June 19, 2021

Don’t miss the breathtaking “Ring of Fire” solar eclipse

NASA’s Hinod satellite captured this breathtaking image of the annual solar eclipse on January 4, 2011. debt:
NASA / HINOD / XRT

On Thursday, June 10, 2021, people in the Northern Hemisphere will have the opportunity to experience an annual or partial eclipse of the sun.

A solar eclipse occurs when the moon moves between the sun and the earth, casting a shadow on the earth and blocking some or all of the sun’s light in some areas. During an annual eclipse, the Moon is farther away from the Earth, and the Moon appears smaller than the Sun in the sky. Since the moon does not block the full view of the sun, it looks like a dark disk on top of a large, bright disk. It looks like a sack that encloses with a drawstring. People in Canada, Greenland and some parts of northern Russia will experience the annual eclipse.

Annual solar eclipse

An annual solar eclipse on May 20, 2012. Credit: Dale Crookshank

In some places, visitors may not see this ring around the moon. Instead they will experience a partial solar eclipse. This occurs when the sun, moon and earth are not aligned properly. The sun will have a dark shadow only on one part of its surface. Visitors in parts of eastern America and northern Alaska will see a partial solar eclipse on June 10, along with much of Canada and parts of the Caribbean, Europe, Asia and North Africa.

Traffic eclipse

Partial eclipses are visible in the United States, southeast, northeast, the Midwest, and north Alaska. In many of these places, eclipses occur just before sunrise, in time, and shortly after. This means viewers must have a clear view of the horizon at sunrise to view the eclipse.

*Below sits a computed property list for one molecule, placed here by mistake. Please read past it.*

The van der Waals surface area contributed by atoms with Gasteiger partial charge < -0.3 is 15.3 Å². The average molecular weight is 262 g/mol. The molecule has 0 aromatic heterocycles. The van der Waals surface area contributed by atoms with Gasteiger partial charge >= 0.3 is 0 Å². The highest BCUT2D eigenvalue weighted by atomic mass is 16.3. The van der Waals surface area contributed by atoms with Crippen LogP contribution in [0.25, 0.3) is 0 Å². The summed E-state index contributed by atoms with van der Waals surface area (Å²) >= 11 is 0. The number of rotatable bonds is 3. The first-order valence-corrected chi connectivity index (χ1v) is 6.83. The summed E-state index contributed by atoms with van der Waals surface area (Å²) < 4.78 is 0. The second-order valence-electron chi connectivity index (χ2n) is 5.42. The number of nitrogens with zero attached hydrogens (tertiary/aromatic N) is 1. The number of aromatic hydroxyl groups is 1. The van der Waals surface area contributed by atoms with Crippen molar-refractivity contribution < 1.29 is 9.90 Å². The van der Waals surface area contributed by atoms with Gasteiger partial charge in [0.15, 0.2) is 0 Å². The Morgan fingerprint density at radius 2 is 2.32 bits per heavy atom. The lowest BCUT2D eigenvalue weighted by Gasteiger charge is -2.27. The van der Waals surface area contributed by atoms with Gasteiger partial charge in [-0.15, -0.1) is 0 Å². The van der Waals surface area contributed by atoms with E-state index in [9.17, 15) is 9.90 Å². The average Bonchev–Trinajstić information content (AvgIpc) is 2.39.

Visualization of the Moon’s shadow on June 10, 2021 at the annual solar eclipse showing the Antumbra (black oval), the Penumbra (oval with concentrated shadow) and the path of the year (red). Images of the sun show its appearance in several places, each facing the local horizon. debt: NASAScientific Visualization Studio / Ernie Wright

To find out what times the eclipse is visible in certain areas, you can click anywhere on the map Here. (Note that the maximum opacity and maximum eclipse time mentioned in this map may occur before sunrise in many places.)

June 2021 Solar Eclipse Map

This map of the eclipse path shows the annual and partial solar eclipse of June 10, 2021. Click to enlarge.
Credit: NASA Science Visual Studio / Ernie Wright

Download this fact sheet to learn more about eclipses, how to view them safely, and fun eclipse activities:
Solar Eclipse True Paper

How to safely view an annual or partial eclipse

It is never safe to see the sun’s rays directly, even if the sun is partially or often obscured. When viewing a partial solar eclipse or annual solar eclipse, you should wear sunscreen or eclipse glasses throughout the entire eclipse if you want to face the sun. Sunscreen or eclipse glasses are not regular sunglasses; Regular sunglasses are not safe to look at in the sun.

This deadline shows an annual eclipse seen on January 4, 2011 by Jaxa’s Hinot satellite. The annual eclipse occurs when the Moon moves directly between the Earth and the Sun at a distance slightly above average, thus making the eyes appear slightly smaller to the observer; The result is a bright ring or year of sunlight around the shadow of the moon. Credit: NASA

If you do not have sunscreen or eclipse glasses, you can use an alternative indirect method such as a pinhole projector. Pinhole projectors should not be used to see the sun directly, but rather to project sunlight onto a surface. How to read the guide for creating a pinhole viewer.


Stay safe and enjoy the sun’s stellar performances by creating your own pinhole audience with some simple items. Credit: NASA’s Goddard Space Aviation Center